The Wall of Worry About Twitter and its IPO
- ROI. The ROI (return on investment) for nearly everyone I deal with is always the best for SEO. SEO, of course, is getting to the top of Google or Bing for free, and the reality is that generally speaking when people are ready to buy something they go to Google (or perhaps Amazon) but not Twitter. The ROI on time on Twitter marketing is weak, at best, for more companies. Wall of worry #2: A worrisome sign if there ever was one: who will advertise when the ROI is so poor on the free stuff?
- Twitter and Users. Every time I teach a class in the San Francisco Bay Area, I ask my participants - do you use Facebook? Twitter? Instagram? Google? etc. Overwhelmingly the least used: Twitter. No contest. Highest use: Google. 2nd highest: Facebook. 3rd highest: LinkedIn. Wall of worry #2: how can Twitter succeed when so few "real people" use it?
- Brand identity. Small business people hate Yelp the most. I cringe when I mention Yelp and social media, as I have to get ready for some rotten tomatoes at me. Yelp is the most hated site among small business marketers, based on my anecdotal surveys. No. 2? Twitter. People do not hate Twitter but they find it silly, or irrelevant. Wall of worry #3: marketers find the brand silly or irrelevant.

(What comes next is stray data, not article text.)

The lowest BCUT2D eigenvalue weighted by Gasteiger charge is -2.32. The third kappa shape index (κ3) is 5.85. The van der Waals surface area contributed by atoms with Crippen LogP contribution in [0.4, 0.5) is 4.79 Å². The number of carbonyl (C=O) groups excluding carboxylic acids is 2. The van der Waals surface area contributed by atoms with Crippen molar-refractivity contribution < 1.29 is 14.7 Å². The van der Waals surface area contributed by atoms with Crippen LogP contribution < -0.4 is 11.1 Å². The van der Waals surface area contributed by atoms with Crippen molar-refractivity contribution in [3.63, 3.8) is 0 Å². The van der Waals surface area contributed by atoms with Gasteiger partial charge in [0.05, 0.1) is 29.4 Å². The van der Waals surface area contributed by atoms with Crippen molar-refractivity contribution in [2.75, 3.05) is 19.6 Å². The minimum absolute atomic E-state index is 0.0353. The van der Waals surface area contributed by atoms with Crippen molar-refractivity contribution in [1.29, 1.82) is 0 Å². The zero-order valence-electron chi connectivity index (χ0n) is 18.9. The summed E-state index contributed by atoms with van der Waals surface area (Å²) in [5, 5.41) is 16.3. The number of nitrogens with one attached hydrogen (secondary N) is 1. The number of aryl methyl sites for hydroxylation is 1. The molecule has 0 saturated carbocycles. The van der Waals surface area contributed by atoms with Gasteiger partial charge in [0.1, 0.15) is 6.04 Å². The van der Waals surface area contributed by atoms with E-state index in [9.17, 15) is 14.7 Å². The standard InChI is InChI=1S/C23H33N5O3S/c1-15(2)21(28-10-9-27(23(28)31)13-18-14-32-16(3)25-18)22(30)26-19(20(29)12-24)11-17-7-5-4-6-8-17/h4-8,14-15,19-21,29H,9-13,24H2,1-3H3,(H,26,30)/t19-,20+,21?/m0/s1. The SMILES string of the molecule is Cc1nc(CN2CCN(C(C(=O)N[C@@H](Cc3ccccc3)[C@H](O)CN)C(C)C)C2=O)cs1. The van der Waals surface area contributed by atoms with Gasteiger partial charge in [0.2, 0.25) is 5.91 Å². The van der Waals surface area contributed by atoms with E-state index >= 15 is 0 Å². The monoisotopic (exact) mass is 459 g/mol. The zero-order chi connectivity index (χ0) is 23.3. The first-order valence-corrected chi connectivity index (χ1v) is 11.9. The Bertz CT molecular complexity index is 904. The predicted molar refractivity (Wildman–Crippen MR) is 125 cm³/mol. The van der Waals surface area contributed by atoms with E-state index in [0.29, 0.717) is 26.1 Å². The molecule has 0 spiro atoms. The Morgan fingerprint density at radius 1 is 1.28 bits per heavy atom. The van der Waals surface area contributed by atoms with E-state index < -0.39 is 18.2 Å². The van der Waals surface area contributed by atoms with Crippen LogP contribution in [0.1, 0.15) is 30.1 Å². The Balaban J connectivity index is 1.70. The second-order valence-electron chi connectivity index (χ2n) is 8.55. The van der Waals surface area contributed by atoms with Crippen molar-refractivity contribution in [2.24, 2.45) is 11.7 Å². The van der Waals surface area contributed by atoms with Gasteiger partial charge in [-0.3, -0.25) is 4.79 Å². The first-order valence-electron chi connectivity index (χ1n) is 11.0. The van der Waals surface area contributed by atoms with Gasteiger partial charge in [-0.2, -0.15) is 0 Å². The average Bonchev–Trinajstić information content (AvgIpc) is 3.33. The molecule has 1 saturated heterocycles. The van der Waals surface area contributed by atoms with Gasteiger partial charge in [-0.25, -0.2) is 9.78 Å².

- Fake or passive users. I have a Twitter account (@jasoneg3). I use it to a) check BART schedules, and b) read jokes. Every once in a while, I use it to watch TV in real-time (e.g., American Idol or the Presidential Debates). It is not something I find particularly useful. So I "exist" on Twitter but am far from a power user. Similarly, there are oodles of passive users on Twitter who check it rarely, if at all, and there are oodles of fake users. Wall of worry #4: there's no there there behind the hype.
Twitter seems to be very overhyped, so my expectation as it goes public is for a slow (or perhaps rapid) crash in value as people "look under the hood" and see the a lot (80% ? 90%? ) of Twitter use is fake, or hyped, or just nonsense.
But then again Twitter clearly works. For these clear uses:
- Movie stars and celebrities. Lady Gaga, Justin Bieber, Katy Perry. Ashton Kutcher (I have never understood why he is as famous as he is. #overfamous).
- Politicans and news junkies. The Tea Party. The Heritage Foundation. Obama.
- Coupons and discounts. WOOT, REI, and others that use Twitter to share coupons and discounts.
- Insider deals. Juicy Couture and others that Tweet "insider" deals to their craziest and most loyal fans.
- Taco Trucks and Food for Lunch. Kogi BBQ and all that.
- Big brands like Ford, Toyota, Geico. These are folks that just have a huge marketing budget to keep pounding their brand image into the heads of consumers. I am not sure if they really use metrics or just have such enormous budgets that they try anything, do anything. They are sort of the Red Herrings of Twitter. It "works" for Ford because Ford doesn't measure anything real (?)
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